VW fails to secure long-term cobalt supply for electric vehicle push
16 October 2017
As it prepares to launch a new range of electric models onto the automotive market by 2025, Volkswagen (VW) has failed in its attempt to secure a long-term supply of cobalt from one of the world’s leading suppliers of the material.
Vehicle manufacturers will require large amounts of cobalt in order to develop the li-ion (lithium ion) battery that powers electric vehicles (EVs). These will require much larger quantities of raw materials than those found in smartphones and iPads. This is challenging small markets for lithium and cobalt, which have seen dramatic price rises.
More than 60% of cobalt is mined in the Democratic Republic of Congo, which has raised fears among automakers over security of supply. Prices have jumped by around 80% since the start of 2017, meaning car makers are looking to secure long-term supplies at favourable prices in order to bring in large quantities of the raw material for battery development.
According to the Financial Times, VW issued a tender last month seeking a minimum of five years of supply at a fixed price, according to people familiar with the process, but struggled to find any takers. According to the report, the carmaker put off miners by suggesting a price that was well below current market prices.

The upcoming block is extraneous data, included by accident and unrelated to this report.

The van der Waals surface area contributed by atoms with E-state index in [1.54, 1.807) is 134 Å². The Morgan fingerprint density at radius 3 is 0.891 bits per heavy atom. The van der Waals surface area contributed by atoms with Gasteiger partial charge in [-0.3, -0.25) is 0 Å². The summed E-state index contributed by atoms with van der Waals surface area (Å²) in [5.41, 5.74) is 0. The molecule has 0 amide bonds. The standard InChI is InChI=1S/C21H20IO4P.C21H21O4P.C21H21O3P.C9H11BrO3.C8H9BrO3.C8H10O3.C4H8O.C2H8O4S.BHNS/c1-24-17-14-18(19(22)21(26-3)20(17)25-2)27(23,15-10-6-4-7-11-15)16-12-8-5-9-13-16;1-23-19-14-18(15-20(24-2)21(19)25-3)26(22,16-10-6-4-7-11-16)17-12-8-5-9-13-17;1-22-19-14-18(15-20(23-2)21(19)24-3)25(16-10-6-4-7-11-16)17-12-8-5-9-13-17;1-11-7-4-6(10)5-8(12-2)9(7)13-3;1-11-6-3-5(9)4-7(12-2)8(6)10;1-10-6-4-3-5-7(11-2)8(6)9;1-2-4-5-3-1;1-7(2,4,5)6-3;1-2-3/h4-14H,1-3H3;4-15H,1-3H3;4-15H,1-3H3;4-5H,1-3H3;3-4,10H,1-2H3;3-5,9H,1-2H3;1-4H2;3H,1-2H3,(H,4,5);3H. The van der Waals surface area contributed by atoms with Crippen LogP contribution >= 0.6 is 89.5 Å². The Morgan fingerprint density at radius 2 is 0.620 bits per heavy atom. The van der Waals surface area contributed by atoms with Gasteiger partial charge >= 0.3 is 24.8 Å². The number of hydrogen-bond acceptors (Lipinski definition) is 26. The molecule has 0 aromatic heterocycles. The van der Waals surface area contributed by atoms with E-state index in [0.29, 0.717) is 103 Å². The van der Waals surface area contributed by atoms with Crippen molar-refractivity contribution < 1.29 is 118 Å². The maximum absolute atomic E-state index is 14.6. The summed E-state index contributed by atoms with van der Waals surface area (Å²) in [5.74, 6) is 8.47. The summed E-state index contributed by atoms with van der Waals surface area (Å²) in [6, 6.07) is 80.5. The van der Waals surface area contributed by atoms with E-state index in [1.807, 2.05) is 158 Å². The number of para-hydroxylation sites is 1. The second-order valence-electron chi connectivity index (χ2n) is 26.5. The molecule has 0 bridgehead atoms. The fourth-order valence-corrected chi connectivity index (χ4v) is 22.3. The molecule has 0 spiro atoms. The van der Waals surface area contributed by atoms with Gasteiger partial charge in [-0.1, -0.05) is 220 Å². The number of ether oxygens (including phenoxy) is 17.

‘Volkswagen is looking for long-term strategic solutions for important e-mobility raw materials in order to ensure capacity and price stability,’ a spokesman for the manufacturer told the newspaper.
Tesla Motors and BMW are also said to be looking for supplies of cobalt, according to people in the market, though no formal tenders have been issued by those manufacturers.
While VW did not give a specific amount of cobalt required, based on the tender it would need 80,000 to 130,000 tonnes of cobalt, one trader said. The current market is just over 100,000 tonnes a year.
The German carmaker has announced that it will roll out 80 new electric cars across all its brands in the group by 2025, and have an electrified version of every model by 2030, as it plans to invest €20 billion in the technology. The German company had previously said it would spend more than €10 billion by 2025 on a move to electric vehicles.
In order to meet the projected over 150 gigawatt hours of li-ion battery capacity annually for its own fleet alone, the manufacturer began its tender process for long-term strategic partnerships for China, Europe and North America in September, with an initial deadline until the end of that month, although it has since been extended. The procurement project is one of the largest in the history of the automotive industry, with a total order volume of over €50 billion just for the Group's future volume vehicles. This would bring the German manufacturer's total investment in EV technology to €70 billion.